Reply 5, posted (10 years 4 months 5 days 20 hours ago) and read 3582 times:

My ears started really hurting a ways away from MCO. My estimate was we were over Ocala at the time because I seen several horse farms and horse tracks below.

Thursday I was on a Spirit MD-80 and landed on Runway 17.

The time before that I was flying a NW 752 from DTW and landed on Runway 36R.

Today I seen several planes doing extremely high approaches over my apartment, a few WN 737s, an Air Tran A320 and a USAirways 762 (landing on 17 because AF1 was using 18R)


User currently offlineFutureFO From Ireland, joined Oct 2001, 3132 posts, RR: 21
Reply 6, posted (10 years 4 months 5 days 20 hours ago) and read 3565 times:

I do not consider MCO to have a steeper approach than normal. The only thing that I can think of is due to Sea-Level variences. Considering FL is a very low lying state.



Sean from MCO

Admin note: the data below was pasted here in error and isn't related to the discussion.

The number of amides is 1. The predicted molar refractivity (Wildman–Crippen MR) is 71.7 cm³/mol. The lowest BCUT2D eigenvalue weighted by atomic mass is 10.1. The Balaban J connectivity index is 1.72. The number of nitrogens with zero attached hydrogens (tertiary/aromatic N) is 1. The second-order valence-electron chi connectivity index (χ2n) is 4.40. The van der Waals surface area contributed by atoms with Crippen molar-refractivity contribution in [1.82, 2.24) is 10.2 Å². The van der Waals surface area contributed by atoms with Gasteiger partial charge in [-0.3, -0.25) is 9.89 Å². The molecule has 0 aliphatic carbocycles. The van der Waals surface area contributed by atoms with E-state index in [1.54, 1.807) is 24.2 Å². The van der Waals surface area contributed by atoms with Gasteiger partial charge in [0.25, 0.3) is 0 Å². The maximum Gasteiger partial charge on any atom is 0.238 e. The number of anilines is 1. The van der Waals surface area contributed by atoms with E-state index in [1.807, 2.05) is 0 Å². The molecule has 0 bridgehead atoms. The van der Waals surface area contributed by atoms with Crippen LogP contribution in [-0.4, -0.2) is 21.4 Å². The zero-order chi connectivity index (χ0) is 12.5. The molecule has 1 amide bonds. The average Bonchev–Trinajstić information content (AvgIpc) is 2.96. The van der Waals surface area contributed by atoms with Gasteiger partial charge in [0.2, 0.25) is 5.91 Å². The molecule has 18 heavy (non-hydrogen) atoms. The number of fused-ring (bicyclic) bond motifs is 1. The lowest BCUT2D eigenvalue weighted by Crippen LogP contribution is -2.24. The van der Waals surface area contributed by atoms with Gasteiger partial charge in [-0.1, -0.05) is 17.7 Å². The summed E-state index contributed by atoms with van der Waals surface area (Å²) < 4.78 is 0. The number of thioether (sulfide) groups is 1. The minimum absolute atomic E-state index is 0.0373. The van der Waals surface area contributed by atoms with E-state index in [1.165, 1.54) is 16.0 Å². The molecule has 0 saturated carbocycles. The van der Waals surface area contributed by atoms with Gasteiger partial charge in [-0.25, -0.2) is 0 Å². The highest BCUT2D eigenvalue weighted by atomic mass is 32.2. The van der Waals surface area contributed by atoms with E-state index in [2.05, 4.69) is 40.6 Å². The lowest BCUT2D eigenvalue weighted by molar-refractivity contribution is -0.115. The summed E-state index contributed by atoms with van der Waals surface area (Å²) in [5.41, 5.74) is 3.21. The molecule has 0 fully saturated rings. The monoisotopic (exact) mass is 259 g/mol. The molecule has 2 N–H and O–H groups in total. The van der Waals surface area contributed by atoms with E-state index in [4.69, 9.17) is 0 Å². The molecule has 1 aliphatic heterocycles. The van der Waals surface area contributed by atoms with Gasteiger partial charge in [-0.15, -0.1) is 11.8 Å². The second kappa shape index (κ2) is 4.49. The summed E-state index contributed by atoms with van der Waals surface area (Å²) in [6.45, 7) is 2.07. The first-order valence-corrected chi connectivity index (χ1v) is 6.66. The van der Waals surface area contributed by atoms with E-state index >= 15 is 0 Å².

I Don't know where I am anymore
User currently offlineDlx737200 From United States of America, joined May 2001, 1902 posts, RR: 20
Reply 7, posted (10 years 4 months 5 days 20 hours ago) and read 3535 times:

I've seen approaches to runways change daily but here are some of the basic approaches I drew up on my own from memory and experience:


One of the more common ones:



Another of the more common ones:



Another 17R Approach which I have done a few times as an alternate to the
pervious:



Usually used for Weather if I'm not mistaken:



Usually used for weather like the pervious if I'm not mistaken



One of the least used ones: Flew on it once (rode it actually) bcause of severe wx in the area: